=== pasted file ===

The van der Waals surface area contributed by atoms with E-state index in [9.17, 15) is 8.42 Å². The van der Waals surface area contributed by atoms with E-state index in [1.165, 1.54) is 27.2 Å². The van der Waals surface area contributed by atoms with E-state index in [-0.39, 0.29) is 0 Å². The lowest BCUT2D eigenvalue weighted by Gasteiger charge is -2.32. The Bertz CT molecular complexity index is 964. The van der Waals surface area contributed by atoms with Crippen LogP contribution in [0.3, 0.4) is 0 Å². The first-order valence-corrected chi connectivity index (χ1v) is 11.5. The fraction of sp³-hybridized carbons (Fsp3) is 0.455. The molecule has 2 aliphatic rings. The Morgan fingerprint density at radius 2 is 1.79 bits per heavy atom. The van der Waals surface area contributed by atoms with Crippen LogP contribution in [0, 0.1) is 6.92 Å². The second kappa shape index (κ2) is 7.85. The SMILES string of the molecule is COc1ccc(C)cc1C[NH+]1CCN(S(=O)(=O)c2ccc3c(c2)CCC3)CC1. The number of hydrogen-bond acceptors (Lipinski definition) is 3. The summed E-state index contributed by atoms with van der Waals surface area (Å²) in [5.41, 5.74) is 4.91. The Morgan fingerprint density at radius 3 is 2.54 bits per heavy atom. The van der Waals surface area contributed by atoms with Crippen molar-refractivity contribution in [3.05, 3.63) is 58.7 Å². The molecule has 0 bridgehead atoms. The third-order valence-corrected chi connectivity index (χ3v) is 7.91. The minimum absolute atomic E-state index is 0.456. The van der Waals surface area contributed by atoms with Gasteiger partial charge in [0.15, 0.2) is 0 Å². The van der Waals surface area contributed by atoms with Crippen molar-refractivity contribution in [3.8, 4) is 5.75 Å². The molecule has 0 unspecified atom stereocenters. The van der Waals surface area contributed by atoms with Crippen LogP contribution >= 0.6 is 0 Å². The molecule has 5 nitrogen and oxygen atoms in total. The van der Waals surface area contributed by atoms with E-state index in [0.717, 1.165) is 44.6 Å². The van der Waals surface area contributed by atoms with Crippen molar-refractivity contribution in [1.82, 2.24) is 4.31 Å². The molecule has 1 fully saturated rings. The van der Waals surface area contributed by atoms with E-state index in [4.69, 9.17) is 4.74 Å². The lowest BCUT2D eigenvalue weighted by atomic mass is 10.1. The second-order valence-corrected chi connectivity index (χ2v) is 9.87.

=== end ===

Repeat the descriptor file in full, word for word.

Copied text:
The van der Waals surface area contributed by atoms with E-state index in [9.17, 15) is 8.42 Å². The van der Waals surface area contributed by atoms with E-state index in [1.165, 1.54) is 27.2 Å². The van der Waals surface area contributed by atoms with E-state index in [-0.39, 0.29) is 0 Å². The lowest BCUT2D eigenvalue weighted by Gasteiger charge is -2.32. The Bertz CT molecular complexity index is 964. The van der Waals surface area contributed by atoms with Crippen LogP contribution in [0.3, 0.4) is 0 Å². The first-order valence-corrected chi connectivity index (χ1v) is 11.5. The fraction of sp³-hybridized carbons (Fsp3) is 0.455. The molecule has 2 aliphatic rings. The Morgan fingerprint density at radius 2 is 1.79 bits per heavy atom. The van der Waals surface area contributed by atoms with Crippen LogP contribution in [0, 0.1) is 6.92 Å². The second kappa shape index (κ2) is 7.85. The SMILES string of the molecule is COc1ccc(C)cc1C[NH+]1CCN(S(=O)(=O)c2ccc3c(c2)CCC3)CC1. The number of hydrogen-bond acceptors (Lipinski definition) is 3. The summed E-state index contributed by atoms with van der Waals surface area (Å²) in [5.41, 5.74) is 4.91. The Morgan fingerprint density at radius 3 is 2.54 bits per heavy atom. The van der Waals surface area contributed by atoms with Crippen molar-refractivity contribution in [3.05, 3.63) is 58.7 Å². The molecule has 0 bridgehead atoms. The third-order valence-corrected chi connectivity index (χ3v) is 7.91. The minimum absolute atomic E-state index is 0.456. The van der Waals surface area contributed by atoms with Gasteiger partial charge in [0.15, 0.2) is 0 Å². The van der Waals surface area contributed by atoms with Crippen molar-refractivity contribution in [3.8, 4) is 5.75 Å². The molecule has 0 unspecified atom stereocenters. The van der Waals surface area contributed by atoms with Crippen LogP contribution >= 0.6 is 0 Å². The molecule has 5 nitrogen and oxygen atoms in total. The van der Waals surface area contributed by atoms with E-state index in [0.717, 1.165) is 44.6 Å². The van der Waals surface area contributed by atoms with Crippen molar-refractivity contribution in [1.82, 2.24) is 4.31 Å². The molecule has 1 fully saturated rings. The van der Waals surface area contributed by atoms with E-state index in [4.69, 9.17) is 4.74 Å². The lowest BCUT2D eigenvalue weighted by atomic mass is 10.1. The second-order valence-corrected chi connectivity index (χ2v) is 9.87.